Every time I bite into a slice of noodle kugel, I am reminded of another baked pasta dish: frisinsal, an unusual, savory and just slightly sweet recipe that we make back home in Venice around Tu B’shvat (the New year of Trees).
For the Jews of Northern Italy, no recipe recalls the past as much as the frisinsal. The baked pasta dish consists of layers of fresh noodles tossed in goose fat (or juice from a roast), with the addition of pine nuts, raisins, and goose or beef sausage or goose “prosciutto.” It is an amalgam of flavors and culinary traditions, much like the Jewish community of the area which blends Ashkenazi, Sephardi and Italki (Italian Jewry) customs.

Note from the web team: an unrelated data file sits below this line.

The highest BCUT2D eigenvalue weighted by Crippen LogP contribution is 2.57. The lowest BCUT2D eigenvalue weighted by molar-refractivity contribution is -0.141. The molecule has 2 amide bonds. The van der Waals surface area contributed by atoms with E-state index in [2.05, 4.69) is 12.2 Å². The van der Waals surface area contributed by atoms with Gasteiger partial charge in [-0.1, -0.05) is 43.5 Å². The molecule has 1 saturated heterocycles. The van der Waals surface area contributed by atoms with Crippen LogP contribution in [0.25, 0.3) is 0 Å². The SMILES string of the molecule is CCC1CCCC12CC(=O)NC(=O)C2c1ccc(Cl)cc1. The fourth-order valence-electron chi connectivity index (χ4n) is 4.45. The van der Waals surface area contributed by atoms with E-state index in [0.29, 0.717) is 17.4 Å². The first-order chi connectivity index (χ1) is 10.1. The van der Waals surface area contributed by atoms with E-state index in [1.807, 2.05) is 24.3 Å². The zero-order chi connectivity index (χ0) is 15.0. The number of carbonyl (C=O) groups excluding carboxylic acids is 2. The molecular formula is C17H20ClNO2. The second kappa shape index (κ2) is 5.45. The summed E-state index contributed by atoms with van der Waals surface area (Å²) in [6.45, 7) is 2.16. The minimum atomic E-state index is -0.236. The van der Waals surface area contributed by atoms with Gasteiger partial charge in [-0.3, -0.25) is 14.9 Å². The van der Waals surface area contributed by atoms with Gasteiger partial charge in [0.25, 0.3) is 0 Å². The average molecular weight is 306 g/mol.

Some traditional dishes, such as the local hamin (once the warm course for the Shabbat lunch), have virtually disappeared from our modern tables but for some reason, frisinal still brings the community together.
It’s also known by the name Ruota del Faraone, or “Pharaoh’s Wheel,” a reference to this week’s Torah part which tells the story of Israelites crossing the Red Sea. Italian Jews will tell you that the pasta bake is shaped in a circle to resemble the wheels of Pharaoh’s chariots, that the noodles are the waves of the seas, the pine nuts the heads of the Egyptian horses, and the raisins or pieces of sausage the Egyptian warriors, being submerged by the unexpected waves.